Childebert II.

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Childebert II (* 570 ; † March 596 ) was a king of the Frankish Empire from the Merovingian family .


Childebert was the only son of King Sigibert I , who ruled in Austrasia , and Queen Brunichild . He was only five years old when his father was murdered in late 575 on a campaign against King Chilperic I , Childebert's uncle. At that time, Childebert was in Paris with his mother and two sisters Ingund and Chlodoswinth, which Sigibert's troops had only recently occupied. After Sigibert's death, the Austrasian offensive collapsed, Chilperic took Paris and Brunichild was captured. Childebert was brought to safety in Austrasia by a faithful to his father named Gundowald (Gundoald). Gundowald called a popular assembly, which was also an army assembly and made Childebert king. The day of his official beginning of rule was December 25, 575. 577 Brunichild was able to escape from captivity and took on a significant role at the court of her son.

As Childebert uncle Guntram I. (Guntchramn), who had the kingdom of Orleans (Burgundy) dominated, no heir more - his four sons had died - he adopted in 577 Childebert at a meeting on the border of empires in Pompierre to to prevent his kingdom from falling to Chilperich after his death. The two kings allied against Chilperich and ultimately, under threat of war, asked him to surrender all areas that he had wrongly appropriated. Brunichild, who was of Gothic origin, consolidated Austrasia's alliance with the Visigoth Empire by arranging the marriage of Childebert's sister Ingund to the son of the Visigoth king Leovigild , Hermenegild , in 579 .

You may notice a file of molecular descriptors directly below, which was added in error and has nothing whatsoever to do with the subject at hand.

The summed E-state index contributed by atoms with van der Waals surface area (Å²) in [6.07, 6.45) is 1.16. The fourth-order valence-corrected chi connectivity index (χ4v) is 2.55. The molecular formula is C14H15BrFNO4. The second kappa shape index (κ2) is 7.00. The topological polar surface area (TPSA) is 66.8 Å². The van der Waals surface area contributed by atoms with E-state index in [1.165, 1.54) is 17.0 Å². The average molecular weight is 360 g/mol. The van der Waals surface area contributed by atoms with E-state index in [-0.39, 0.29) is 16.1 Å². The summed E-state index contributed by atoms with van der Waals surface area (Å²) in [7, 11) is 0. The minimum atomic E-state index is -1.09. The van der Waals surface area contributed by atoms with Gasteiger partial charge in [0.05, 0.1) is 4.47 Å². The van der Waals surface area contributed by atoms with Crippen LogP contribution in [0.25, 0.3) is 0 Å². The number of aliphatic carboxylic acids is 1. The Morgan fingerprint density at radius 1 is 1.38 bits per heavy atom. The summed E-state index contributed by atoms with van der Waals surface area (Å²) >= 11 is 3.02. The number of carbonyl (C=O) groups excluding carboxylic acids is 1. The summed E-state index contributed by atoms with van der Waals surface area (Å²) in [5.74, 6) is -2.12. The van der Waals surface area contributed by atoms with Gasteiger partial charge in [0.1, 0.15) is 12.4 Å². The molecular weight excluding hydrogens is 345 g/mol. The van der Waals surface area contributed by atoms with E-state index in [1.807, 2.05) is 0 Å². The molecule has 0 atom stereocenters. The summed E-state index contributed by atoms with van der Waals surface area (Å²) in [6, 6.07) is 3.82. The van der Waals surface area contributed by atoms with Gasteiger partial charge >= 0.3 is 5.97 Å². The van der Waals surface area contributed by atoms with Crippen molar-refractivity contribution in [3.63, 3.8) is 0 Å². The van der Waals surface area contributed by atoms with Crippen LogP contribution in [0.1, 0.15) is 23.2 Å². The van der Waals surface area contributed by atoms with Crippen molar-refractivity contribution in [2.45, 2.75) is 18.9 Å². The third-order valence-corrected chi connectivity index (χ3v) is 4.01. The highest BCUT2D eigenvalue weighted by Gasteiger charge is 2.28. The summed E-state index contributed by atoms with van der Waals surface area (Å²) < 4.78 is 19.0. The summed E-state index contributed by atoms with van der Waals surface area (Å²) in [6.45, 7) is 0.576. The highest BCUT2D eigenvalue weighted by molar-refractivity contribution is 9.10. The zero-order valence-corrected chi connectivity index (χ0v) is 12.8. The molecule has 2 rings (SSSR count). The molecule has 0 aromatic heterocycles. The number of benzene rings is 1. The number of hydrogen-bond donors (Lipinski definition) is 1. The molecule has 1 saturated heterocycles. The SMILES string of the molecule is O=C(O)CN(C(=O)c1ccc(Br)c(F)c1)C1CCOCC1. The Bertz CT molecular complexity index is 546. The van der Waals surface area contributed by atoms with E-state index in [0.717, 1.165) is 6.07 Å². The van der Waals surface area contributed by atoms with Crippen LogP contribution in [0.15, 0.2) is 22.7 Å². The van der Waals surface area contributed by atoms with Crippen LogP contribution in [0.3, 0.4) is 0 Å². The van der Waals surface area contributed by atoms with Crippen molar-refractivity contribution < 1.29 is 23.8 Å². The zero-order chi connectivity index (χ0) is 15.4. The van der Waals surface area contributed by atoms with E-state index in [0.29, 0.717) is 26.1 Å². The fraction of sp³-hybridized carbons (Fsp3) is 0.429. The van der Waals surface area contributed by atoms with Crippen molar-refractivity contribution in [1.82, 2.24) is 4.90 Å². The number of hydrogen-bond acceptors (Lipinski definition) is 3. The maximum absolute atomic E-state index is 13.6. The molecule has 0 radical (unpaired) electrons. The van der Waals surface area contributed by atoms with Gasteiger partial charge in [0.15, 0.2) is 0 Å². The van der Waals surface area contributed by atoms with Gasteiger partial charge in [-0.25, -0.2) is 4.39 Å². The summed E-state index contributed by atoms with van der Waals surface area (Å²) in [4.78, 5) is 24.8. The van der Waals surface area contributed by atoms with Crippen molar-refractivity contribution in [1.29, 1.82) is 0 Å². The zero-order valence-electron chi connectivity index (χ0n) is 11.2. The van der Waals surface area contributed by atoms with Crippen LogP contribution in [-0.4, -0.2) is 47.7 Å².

581 there was a coup in Austrasia, through which Brunichild lost her position of power. The background was an ongoing power struggle between Brunichild, who advocated a strong kingship, and Austrasian greats, who wanted to use the king's immaturity to strengthen their influence at the expense of kingship. The new rulers, under whom the bishop Aegidius (Egidius) of Reims apparently played the main role, turned against Guntram and allied themselves with Brunichild's enemy Chilperich. Chilperich had no male offspring at this point; his older sons were already dead, the younger ones not yet born. Therefore he agreed with an embassy under the leadership of Aegidius that in the event of his death without an heir, Childebert should be his successor; the new allies decided to jointly take action against Guntram, defeat him and then divide his empire among themselves. The bishop acted on his own initiative without the consent of the young king Childebert, who did not want the break with Guntram. Chilperich and his Austrasian allies were preparing a major attack on the Guntram empire. However, this enterprise failed in 583 due to a new coup in Austrasia. There was only a group of great people behind the Austrasian alliance with Chilperic; the army rose against it, for the Austrasian warriors saw in it a betrayal of the interests of their king Childebert. They proceeded by force of arms against the group of Aegidius, which in their opinion had been bribed by Chilperich. Supporters of Brunichild came to power again in Austrasia. This process is constitutionally significant as the assertion of the old Franconian right of resistance ; simple warriors enforced their will against the political and military leadership, although the latter had the king in their power and stayed in his tent; the greats accused of treason had to flee.